As tech-sector jobs explode in San Francisco, city officials are considering installing a local-hiring mandate for companies.
The idea for such a requirement follows the success of a 2-year-old local-hire law for city-funded construction projects and a multimillion-dollar investment in training residents for tech jobs.
Companies in the tech sector and other businesses that seek permits, government leases, the mid-Market Street tax break or other government benefits must participate in the First Source Hiring Program. Local-hire advocates say the program, dating to 1998, has various shortcomings.
Currently, businesses only have to show that they are making an effort to hire locals for a limited number of entry-level jobs. Companies are supposed to declare what their existing entry-level jobs are, determine openings and notify The City of those openings so people enrolled in city-funded job-training programs can go in for interviews. But there are no hiring mandates.
Supervisor John Avalos, who took the lead on the local-hire law for construction jobs, said overhauling First Source is on his “legislative agenda.” Avalos said that while tech would be included, he does not want to target only one industry. He said the program should “have some more teeth” and include hiring mandates. He noted that no company has ever been penalized for not adhering to First Source, suggesting there is little enforcement and unclear requirements.
Joshua Arce, executive director of the local nonprofit Brightline Defense, which helped champion Avalos’ 2010 law, said “good faith” efforts don’t get the job done. He said First Source suffers from a “vague and ambiguous” definition of entry-level jobs. It hasn’t changed since the program’s inception — “those non-managerial positions that require either no education above a high school diploma (or equivalency) or no more than two years of specific training or work experience.”
As San Francisco is investing millions of dollars into training a local workforce to be employable by tech companies, Arce said that “to guarantee as many jobs as possible for folks coming out of these training programs, we ought to take a look at reforming First Source.”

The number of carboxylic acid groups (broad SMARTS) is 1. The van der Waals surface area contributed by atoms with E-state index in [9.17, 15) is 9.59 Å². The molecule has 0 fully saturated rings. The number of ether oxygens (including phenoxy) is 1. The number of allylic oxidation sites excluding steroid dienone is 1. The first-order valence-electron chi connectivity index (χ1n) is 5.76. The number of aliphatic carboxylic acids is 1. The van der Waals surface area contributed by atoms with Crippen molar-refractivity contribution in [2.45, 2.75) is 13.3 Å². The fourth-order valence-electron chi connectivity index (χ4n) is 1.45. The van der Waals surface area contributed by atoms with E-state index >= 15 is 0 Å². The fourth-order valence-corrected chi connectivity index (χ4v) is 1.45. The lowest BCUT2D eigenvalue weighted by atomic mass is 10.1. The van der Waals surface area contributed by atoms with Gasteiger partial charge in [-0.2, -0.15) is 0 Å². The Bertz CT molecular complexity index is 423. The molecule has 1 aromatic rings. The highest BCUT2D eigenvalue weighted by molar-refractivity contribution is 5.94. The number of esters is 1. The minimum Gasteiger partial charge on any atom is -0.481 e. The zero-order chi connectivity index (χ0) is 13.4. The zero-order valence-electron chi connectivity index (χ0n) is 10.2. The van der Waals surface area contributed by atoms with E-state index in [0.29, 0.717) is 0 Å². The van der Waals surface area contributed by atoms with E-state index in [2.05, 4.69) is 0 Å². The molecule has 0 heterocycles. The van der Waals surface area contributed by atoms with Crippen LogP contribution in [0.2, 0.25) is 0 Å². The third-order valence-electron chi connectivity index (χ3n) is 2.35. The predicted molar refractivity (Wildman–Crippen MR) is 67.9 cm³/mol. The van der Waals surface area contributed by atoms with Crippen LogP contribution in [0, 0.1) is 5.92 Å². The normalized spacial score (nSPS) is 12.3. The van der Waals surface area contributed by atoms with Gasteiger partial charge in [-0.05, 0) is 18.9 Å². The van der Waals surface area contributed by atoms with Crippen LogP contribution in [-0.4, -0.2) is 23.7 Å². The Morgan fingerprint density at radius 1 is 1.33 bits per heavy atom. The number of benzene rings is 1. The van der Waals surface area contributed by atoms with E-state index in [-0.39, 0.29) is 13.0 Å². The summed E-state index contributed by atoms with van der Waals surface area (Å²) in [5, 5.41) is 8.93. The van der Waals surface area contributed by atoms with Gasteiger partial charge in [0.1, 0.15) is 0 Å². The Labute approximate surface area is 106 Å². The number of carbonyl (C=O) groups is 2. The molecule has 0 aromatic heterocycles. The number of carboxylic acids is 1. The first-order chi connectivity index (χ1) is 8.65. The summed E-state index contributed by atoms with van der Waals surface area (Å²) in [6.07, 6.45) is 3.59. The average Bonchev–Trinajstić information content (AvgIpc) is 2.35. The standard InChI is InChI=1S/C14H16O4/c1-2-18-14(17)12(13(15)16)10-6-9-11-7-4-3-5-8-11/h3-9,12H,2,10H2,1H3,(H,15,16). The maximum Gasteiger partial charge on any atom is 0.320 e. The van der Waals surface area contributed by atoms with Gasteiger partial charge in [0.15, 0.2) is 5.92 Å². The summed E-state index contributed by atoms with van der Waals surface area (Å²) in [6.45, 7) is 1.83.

Rhonda Simmons of the Office of Economic and Workforce Development acknowledged that making changes to First Source is “worth examining.”
“It’s a different economy now than in ’96 in many regards,” Simmons said. The City’s program was launched in 1998 based on the 1996 federal Personal Responsibility and Work Opportunity Act.
It might be difficult for tech companies to meet hiring mandates since they seek to hire the most highly skilled workers and have dynamic business models. Twitter’s First Source application for the mid-Market tax break on new hires for the 2012 tax year lists eight entry-level coordinator jobs currently filled, such as event coordinator and office coordinator, and in the next 12 months six more will open up. Zendesk’s application reports 18 entry-level customer advocates with four available slots and 10 more to open within a year.
The local-hire mandate for construction is by most accounts a success. In the first year of the law, 34 percent of city-funded construction jobs went to residents. The law requires that 20 percent of the jobs are hired out to locals in the first year, increasing to 50 percent over time.
Avalos said talks have only just begun and the effort could take as long as a year.
One city job training effort in the new tech economy is TechSF. The first class of 75 unemployed residents 18 years and older will graduate in April, and Simmons hopes they will be placed in jobs by then.
“Of course you’d want to have a guarantee,” Simmons said. “But that’s not what we have right now.”